What is Glycemic Index?

3 minutes
Glycemic Index Blood sugar control

Diabetes management calls for a major overhauling in the dietary practices of an individual. The most important nutrient to modify is carbohydrates. Let us see how and in what way knowing the Glycemic Index of a particular food helps.

Carbohydrates are a class of foods that are known for their saccharide (sugar) content. A food containing carbohydrates which when digested and absorbed increases the glucose levels of blood. This increase in blood glucose has now become the key to planning diets for diabetics, obese and weight watchers. The term used to describe this increase in blood glucose is Glycemic Index (GI).

Dr. David J. Jenkins and his colleagues developed the concept of GI in 1980–81. The glycemic index comprises a scale from 1 to 100, which indicates how quickly the blood absorbs 50 grams of carbohydrate from a specific food. The main reference point is glucose, which has a rating of 100. A GI value of 70 and above indicates a High Glycemic index, 56-69 is medium, and less than 55 indicates low GI. Simply put a food that does not lead to a sharp increase in blood sugar post absorption is termed as a low GI food. Thus the foods which take time to digest and slowly get absorbed in the blood have a low GI and vice versa.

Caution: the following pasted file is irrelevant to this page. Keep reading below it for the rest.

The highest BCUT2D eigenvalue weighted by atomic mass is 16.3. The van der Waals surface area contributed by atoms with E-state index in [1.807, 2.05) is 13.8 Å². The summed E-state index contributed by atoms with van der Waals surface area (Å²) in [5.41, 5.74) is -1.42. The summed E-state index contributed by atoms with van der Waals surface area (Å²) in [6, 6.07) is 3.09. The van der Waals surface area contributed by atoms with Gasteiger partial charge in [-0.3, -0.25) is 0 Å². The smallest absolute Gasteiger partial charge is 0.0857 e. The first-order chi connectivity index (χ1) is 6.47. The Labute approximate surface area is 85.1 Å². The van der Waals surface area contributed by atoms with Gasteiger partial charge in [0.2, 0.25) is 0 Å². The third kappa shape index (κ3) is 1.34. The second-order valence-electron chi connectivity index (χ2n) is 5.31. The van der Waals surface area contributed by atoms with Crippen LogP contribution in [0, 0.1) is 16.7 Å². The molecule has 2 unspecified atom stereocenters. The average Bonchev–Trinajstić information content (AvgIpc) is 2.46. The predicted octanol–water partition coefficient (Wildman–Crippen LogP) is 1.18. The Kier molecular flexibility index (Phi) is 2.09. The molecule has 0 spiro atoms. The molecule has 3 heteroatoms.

So if you are trying to manage your blood sugar or trying to lose weight select foods with Low Glycemic index as they will cause a slower rise in blood sugar. Foods with a low glycemic index tend to have more fibre than the higher glycemic index foods. In other words, select dense wholegrain cereals, brown rice, whole-wheat pasta, and dalia, rather than refined or processed white bread, white rice, and pasta.

Apart from knowing the GI value of foods, other factors can help us in managing our blood glucose in a better way. These include:

  1. Even distribution of carbohydrates over the day rather than loading a meal completely with carbs.
  2. Eating small frequent meals rather than 2-3 large meals.
  3. Various forms of carbohydrate affect blood glucose levels in different ways even though the carbohydrate content is the same. E.g.,
    • Physical form – solid, liquid: a liquid food is easier to digest and thus increases blood sugar suddenly. Solids take more time to digest and thus have a high GI. e.g. fruit Vs fruit juice.
    • Raw or Cooked: raw carbohydrate foods are more slowly absorbed compared to cooked.
    • The body more slowly absorbs whole foods compared to processed foods.
  4. Some of the complex carbohydrates do behave more like simple sugars, with a quick release of glucose. Like potatoes and many breakfast cereals such as cornflakes, all have a high GI.

Please find below a chart of a few commonly consumed foods with their GI:

Food ProductGlycemic Index
Rice, brown50
Rice, white58
Buckwheat (kuttu)54
Kellogg’s Corn Flakes92
Kellogg’s Special K69
White bread70
Potato, baked85
Potato, boiled88
Sweet Corn60
Sweet Potato61
Yam (Zimikand)37
Broad Beans79
Apple Juice40
Coca Cola63
Orange Juice52
Table Sugar68

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2 responses

  1. anita Avatar

    simplified language of the article makes easy to understand this concept

  2. Jyotsna Rai Avatar
    Jyotsna Rai

    Thank you 🙏

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